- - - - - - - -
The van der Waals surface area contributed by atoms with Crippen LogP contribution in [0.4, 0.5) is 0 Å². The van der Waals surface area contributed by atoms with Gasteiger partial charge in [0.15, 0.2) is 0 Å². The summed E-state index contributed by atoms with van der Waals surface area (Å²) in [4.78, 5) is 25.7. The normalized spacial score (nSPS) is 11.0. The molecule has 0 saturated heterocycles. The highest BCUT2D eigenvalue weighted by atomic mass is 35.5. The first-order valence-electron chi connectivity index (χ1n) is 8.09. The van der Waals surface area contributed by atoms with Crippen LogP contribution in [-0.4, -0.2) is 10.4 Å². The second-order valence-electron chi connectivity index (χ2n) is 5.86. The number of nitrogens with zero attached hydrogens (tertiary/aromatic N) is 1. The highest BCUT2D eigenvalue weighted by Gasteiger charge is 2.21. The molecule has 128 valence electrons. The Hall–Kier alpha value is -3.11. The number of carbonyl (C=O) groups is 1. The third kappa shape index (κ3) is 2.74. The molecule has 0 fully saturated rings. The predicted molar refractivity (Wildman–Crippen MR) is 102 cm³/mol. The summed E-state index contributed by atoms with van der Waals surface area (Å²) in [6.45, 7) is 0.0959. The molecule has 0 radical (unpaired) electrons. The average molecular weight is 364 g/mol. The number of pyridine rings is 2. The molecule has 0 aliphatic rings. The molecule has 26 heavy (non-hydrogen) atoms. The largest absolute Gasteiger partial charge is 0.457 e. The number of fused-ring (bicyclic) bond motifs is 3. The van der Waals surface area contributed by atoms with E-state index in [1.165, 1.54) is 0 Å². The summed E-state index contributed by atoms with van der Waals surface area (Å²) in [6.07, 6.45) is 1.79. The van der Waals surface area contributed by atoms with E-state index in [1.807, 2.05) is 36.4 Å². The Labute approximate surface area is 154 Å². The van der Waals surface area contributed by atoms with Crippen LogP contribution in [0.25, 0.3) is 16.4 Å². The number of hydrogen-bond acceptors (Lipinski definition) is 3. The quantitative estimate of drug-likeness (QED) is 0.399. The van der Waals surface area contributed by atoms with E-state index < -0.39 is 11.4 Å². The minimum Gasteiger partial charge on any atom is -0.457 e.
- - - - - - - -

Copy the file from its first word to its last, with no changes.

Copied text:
The van der Waals surface area contributed by atoms with Crippen LogP contribution in [0.4, 0.5) is 0 Å². The van der Waals surface area contributed by atoms with Gasteiger partial charge in [0.15, 0.2) is 0 Å². The summed E-state index contributed by atoms with van der Waals surface area (Å²) in [4.78, 5) is 25.7. The normalized spacial score (nSPS) is 11.0. The molecule has 0 saturated heterocycles. The highest BCUT2D eigenvalue weighted by atomic mass is 35.5. The first-order valence-electron chi connectivity index (χ1n) is 8.09. The van der Waals surface area contributed by atoms with Crippen LogP contribution in [-0.4, -0.2) is 10.4 Å². The second-order valence-electron chi connectivity index (χ2n) is 5.86. The number of nitrogens with zero attached hydrogens (tertiary/aromatic N) is 1. The highest BCUT2D eigenvalue weighted by Gasteiger charge is 2.21. The molecule has 128 valence electrons. The Hall–Kier alpha value is -3.11. The number of carbonyl (C=O) groups is 1. The third kappa shape index (κ3) is 2.74. The molecule has 0 fully saturated rings. The predicted molar refractivity (Wildman–Crippen MR) is 102 cm³/mol. The summed E-state index contributed by atoms with van der Waals surface area (Å²) in [6.45, 7) is 0.0959. The molecule has 0 radical (unpaired) electrons. The average molecular weight is 364 g/mol. The number of pyridine rings is 2. The molecule has 0 aliphatic rings. The molecule has 26 heavy (non-hydrogen) atoms. The largest absolute Gasteiger partial charge is 0.457 e. The number of fused-ring (bicyclic) bond motifs is 3. The van der Waals surface area contributed by atoms with E-state index in [1.165, 1.54) is 0 Å². The summed E-state index contributed by atoms with van der Waals surface area (Å²) in [6.07, 6.45) is 1.79. The van der Waals surface area contributed by atoms with E-state index in [1.807, 2.05) is 36.4 Å². The Labute approximate surface area is 154 Å². The van der Waals surface area contributed by atoms with Crippen LogP contribution in [0.25, 0.3) is 16.4 Å². The number of hydrogen-bond acceptors (Lipinski definition) is 3. The quantitative estimate of drug-likeness (QED) is 0.399. The van der Waals surface area contributed by atoms with E-state index < -0.39 is 11.4 Å². The minimum Gasteiger partial charge on any atom is -0.457 e.